Many Of The Biggest Opponents Of The Iran Deal Loved The Iraq War, Dem Says

“There is no better solution. Nobody’s got a plan B.”

WASHINGTON -- Some of the loudest cheerleaders for the Iraq War are hollering for Congress to kill an Iran nuclear deal that could prevent an even larger and more damaging conflict in the Middle East, Rep. Earl Blumenauer (D-Ore.) argued in an interview with The Huffington Post.

President Barack Obama has been leaning on members of Congress to get behind his agreement to curb Iran’s nuclear program and support it in the fall when lawmakers return from their summer break.

One GOP lawmaker, Rep. Pete Roskam (Ill.), announced Monday that he has enough supporters to guarantee passing a resolution that disapproves of the deal. But Obama intends to veto any such disapproval, and his focus is on keeping enough Democrats on board to stop Congress from overriding him.

Blumenauer, one of those Democrats, said that he understands his colleagues' concerns about the deal, but argued that the agreement offers the best chance of restraining Iran on the nuclear front, and that ditching it plays into the hands of people who were all too happy to go to war before.

“There is no better solution. Nobody’s got a plan B,” said Blumenauer. “They talk about maybe a better deal. How are we going to get a better deal without all this international support?”

He noted that the United States would likely lose the support of many nations that would like to do more business with Iran. Without international backing, the main option to stop Iran from building nuclear weapons would be force, he said.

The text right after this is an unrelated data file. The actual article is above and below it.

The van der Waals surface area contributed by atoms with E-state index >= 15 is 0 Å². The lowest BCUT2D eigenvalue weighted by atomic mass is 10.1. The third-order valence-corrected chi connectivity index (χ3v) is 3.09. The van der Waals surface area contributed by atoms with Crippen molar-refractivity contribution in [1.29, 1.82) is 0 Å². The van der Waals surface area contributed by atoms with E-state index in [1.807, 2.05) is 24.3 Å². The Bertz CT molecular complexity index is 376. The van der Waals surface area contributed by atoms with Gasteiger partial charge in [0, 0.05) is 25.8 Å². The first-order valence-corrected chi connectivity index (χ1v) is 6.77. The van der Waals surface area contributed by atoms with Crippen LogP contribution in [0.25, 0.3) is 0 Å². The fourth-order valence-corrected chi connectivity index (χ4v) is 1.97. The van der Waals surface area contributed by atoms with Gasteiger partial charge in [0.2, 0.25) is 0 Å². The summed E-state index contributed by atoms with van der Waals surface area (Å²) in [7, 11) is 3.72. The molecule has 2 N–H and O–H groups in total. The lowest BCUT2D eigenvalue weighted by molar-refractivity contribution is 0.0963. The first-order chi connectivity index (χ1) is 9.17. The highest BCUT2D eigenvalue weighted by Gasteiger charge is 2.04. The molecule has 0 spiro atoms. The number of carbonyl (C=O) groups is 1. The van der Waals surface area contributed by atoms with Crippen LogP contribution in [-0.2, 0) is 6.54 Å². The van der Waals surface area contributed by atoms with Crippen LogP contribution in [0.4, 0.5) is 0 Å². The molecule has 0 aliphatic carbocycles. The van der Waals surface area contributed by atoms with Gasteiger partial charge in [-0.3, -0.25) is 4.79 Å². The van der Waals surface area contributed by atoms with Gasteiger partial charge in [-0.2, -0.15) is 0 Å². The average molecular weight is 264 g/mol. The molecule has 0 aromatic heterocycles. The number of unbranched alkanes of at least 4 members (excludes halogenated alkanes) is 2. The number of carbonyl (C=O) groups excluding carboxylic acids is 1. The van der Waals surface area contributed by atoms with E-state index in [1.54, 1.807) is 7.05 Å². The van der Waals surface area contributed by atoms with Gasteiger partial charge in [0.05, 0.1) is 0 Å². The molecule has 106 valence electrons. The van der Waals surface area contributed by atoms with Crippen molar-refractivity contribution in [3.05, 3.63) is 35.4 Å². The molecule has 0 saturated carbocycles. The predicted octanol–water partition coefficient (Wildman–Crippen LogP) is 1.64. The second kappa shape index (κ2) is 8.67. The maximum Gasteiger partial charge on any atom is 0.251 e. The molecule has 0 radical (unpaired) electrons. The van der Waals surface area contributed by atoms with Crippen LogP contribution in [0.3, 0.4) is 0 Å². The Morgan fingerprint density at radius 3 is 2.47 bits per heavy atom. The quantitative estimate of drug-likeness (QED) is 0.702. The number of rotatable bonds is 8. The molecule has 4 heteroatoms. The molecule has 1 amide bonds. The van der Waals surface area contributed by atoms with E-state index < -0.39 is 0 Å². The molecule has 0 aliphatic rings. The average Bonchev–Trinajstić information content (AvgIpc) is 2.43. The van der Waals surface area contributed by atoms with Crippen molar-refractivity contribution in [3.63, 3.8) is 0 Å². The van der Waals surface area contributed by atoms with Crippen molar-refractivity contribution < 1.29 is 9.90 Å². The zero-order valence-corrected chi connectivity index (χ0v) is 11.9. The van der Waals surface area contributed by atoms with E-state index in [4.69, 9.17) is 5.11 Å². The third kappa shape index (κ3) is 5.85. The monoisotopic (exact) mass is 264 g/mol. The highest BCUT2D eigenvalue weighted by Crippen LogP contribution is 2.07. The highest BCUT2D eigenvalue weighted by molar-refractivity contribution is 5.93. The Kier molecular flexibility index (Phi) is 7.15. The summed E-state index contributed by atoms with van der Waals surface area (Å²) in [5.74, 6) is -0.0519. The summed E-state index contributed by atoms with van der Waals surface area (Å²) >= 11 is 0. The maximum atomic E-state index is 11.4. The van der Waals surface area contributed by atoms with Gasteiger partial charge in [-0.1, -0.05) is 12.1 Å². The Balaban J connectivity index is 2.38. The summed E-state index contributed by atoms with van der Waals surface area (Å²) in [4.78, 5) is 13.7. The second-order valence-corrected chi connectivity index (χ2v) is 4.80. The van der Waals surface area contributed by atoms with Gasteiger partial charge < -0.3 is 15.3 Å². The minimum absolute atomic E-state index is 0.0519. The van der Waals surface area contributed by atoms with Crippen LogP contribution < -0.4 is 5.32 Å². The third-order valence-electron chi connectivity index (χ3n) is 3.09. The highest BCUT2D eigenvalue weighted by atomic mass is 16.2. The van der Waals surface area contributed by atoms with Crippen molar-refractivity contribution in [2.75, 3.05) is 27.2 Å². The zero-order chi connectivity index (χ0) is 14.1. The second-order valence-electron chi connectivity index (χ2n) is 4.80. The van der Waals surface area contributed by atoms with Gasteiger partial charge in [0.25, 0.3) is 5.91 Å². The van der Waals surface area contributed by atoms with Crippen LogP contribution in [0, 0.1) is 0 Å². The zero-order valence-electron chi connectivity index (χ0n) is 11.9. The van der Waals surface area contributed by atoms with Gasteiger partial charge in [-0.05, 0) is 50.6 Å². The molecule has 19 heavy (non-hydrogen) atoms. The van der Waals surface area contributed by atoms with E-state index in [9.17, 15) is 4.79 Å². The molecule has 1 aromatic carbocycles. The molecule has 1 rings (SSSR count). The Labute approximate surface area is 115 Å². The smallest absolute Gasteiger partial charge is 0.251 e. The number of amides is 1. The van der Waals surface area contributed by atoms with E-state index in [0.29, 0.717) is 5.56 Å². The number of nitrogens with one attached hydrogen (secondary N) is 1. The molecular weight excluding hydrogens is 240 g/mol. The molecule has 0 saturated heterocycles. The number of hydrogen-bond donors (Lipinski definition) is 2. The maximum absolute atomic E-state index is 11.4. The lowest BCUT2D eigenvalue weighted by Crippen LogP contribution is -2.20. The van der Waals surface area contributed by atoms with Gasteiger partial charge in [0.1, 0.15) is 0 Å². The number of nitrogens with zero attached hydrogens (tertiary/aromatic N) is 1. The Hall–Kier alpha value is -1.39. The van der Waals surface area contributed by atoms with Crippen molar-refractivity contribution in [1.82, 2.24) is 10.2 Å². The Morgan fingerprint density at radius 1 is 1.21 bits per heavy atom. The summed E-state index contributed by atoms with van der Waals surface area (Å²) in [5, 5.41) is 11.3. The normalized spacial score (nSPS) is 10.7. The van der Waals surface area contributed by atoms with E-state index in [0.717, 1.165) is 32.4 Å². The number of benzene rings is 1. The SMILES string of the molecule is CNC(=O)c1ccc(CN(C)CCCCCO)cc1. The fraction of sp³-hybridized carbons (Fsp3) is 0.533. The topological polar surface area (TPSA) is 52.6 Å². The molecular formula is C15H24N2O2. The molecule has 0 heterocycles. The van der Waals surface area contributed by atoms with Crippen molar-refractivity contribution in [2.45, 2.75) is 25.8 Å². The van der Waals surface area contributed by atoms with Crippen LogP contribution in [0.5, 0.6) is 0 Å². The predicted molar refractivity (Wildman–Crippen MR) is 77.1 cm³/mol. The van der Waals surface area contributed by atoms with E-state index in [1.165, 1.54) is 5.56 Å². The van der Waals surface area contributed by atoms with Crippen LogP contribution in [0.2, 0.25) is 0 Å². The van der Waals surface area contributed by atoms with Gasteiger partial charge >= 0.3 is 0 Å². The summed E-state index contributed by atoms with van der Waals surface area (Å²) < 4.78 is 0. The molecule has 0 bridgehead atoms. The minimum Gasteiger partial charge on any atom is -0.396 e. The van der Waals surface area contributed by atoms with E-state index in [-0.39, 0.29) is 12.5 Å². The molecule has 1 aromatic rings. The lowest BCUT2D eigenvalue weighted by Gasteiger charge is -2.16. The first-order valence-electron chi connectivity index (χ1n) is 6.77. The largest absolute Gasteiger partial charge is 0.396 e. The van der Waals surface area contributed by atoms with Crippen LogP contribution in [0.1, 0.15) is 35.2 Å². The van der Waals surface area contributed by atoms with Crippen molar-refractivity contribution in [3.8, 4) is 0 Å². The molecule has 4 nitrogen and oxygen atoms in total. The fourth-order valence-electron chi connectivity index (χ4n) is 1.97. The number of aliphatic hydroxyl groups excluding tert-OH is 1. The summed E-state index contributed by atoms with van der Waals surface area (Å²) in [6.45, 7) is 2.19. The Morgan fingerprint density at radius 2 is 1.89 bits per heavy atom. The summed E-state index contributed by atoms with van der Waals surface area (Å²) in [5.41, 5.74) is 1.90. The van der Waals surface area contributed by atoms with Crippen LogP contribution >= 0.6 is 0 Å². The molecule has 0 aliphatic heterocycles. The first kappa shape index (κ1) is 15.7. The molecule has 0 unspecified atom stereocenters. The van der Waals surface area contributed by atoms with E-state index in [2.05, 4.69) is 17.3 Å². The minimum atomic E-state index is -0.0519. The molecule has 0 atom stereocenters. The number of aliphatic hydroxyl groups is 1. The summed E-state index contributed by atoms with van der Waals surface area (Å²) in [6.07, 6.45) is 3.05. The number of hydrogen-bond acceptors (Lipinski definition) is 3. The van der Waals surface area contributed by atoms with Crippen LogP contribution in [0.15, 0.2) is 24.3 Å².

“There is no good alternative, unless you’re prepared to go to war with Iran, a country that is more than twice the land mass -- it’s bigger than Iraq and Afghanistan combined -- and the population is more than those. You’re talking 70 million people,” Blumenauer said. “And they are much more sophisticated, wealthy and advanced, than either of those other two countries.”

“The American public has no stomach for another military campaign,” he added. “If we were to launch in that direction, I think that you’ve heard from respected military leaders who think that all hell would break loose, that we have no idea where that would lead, and it would be catastrophic.”

However, Roskam noted that Secretary of State John Kerry repeatedly proclaimed that the United States would walk away from a bad deal -- which suggests it could be possible to do better, and not resort to military action.

“Surely there was an alternative besides this dangerous agreement and war,” Roskam said in a statement. “Congress and the American people believe a better agreement is still achievable, and we can start by walking away from this one.”

Although Roskam was not in Congress to vote on the Iraq War, he supported it. Blumenauer said that most of the people most opposed to the Iran agreement were wrong about Iraq, suggesting that perhaps a different approach is better.

“Some of the same people who were so resolutely against this agreement are the same people who were so excited about our invasion of Iraq, including Bibi Netanyahu, who was spectacularly wrong then,” Blumenauer said. “Netanyahu famously was talking about Iran [being] just months away from a bomb.”

While Roskam believes he has the votes needed to disapprove of the deal, he does not yet have enough support to override a veto of that disapproval. House Republican leaders will need to keep all 247 Republicans voting against Obama, plus attract 43 Democrats to get the 290 votes needed for a two-thirds majority -- the level needed to override a veto.

Michael McAuliff covers Congress and politics for The Huffington Post. Talk to him on Facebook.